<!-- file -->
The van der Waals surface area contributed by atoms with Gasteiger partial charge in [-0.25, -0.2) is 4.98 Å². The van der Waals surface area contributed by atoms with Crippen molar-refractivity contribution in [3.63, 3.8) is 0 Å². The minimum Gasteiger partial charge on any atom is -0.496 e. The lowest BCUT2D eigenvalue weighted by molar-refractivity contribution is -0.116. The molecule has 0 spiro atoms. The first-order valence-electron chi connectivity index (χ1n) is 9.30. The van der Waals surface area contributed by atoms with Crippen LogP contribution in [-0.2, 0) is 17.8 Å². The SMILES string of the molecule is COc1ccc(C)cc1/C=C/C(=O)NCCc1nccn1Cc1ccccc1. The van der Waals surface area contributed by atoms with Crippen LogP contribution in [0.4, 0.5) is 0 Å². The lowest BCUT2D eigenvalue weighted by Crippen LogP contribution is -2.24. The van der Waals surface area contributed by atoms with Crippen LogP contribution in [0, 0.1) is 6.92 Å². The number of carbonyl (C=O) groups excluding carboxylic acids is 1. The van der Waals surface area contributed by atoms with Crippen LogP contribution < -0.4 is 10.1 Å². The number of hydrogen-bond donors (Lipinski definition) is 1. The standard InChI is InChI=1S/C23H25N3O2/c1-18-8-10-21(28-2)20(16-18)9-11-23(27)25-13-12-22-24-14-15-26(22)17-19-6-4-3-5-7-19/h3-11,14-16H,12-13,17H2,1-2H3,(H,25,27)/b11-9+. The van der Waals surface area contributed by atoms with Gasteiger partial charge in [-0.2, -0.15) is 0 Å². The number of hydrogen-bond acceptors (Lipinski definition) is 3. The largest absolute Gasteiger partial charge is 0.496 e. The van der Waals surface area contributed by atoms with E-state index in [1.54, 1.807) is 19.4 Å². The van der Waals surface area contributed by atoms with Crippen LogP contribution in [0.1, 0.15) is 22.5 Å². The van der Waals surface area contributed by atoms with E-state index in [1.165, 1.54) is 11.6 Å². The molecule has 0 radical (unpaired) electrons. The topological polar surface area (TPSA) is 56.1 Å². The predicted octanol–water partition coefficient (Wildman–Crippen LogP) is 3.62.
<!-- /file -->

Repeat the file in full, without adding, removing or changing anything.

The van der Waals surface area contributed by atoms with Gasteiger partial charge in [-0.25, -0.2) is 4.98 Å². The van der Waals surface area contributed by atoms with Crippen molar-refractivity contribution in [3.63, 3.8) is 0 Å². The minimum Gasteiger partial charge on any atom is -0.496 e. The lowest BCUT2D eigenvalue weighted by molar-refractivity contribution is -0.116. The molecule has 0 spiro atoms. The first-order valence-electron chi connectivity index (χ1n) is 9.30. The van der Waals surface area contributed by atoms with Crippen LogP contribution in [-0.2, 0) is 17.8 Å². The SMILES string of the molecule is COc1ccc(C)cc1/C=C/C(=O)NCCc1nccn1Cc1ccccc1. The van der Waals surface area contributed by atoms with Crippen LogP contribution in [0.4, 0.5) is 0 Å². The lowest BCUT2D eigenvalue weighted by Crippen LogP contribution is -2.24. The van der Waals surface area contributed by atoms with Crippen LogP contribution in [0, 0.1) is 6.92 Å². The number of carbonyl (C=O) groups excluding carboxylic acids is 1. The van der Waals surface area contributed by atoms with Crippen LogP contribution < -0.4 is 10.1 Å². The number of hydrogen-bond donors (Lipinski definition) is 1. The standard InChI is InChI=1S/C23H25N3O2/c1-18-8-10-21(28-2)20(16-18)9-11-23(27)25-13-12-22-24-14-15-26(22)17-19-6-4-3-5-7-19/h3-11,14-16H,12-13,17H2,1-2H3,(H,25,27)/b11-9+. The van der Waals surface area contributed by atoms with Gasteiger partial charge in [-0.2, -0.15) is 0 Å². The number of hydrogen-bond acceptors (Lipinski definition) is 3. The largest absolute Gasteiger partial charge is 0.496 e. The van der Waals surface area contributed by atoms with E-state index in [1.54, 1.807) is 19.4 Å². The van der Waals surface area contributed by atoms with Crippen LogP contribution in [0.1, 0.15) is 22.5 Å². The van der Waals surface area contributed by atoms with E-state index in [1.165, 1.54) is 11.6 Å². The molecule has 0 radical (unpaired) electrons. The topological polar surface area (TPSA) is 56.1 Å². The predicted octanol–water partition coefficient (Wildman–Crippen LogP) is 3.62.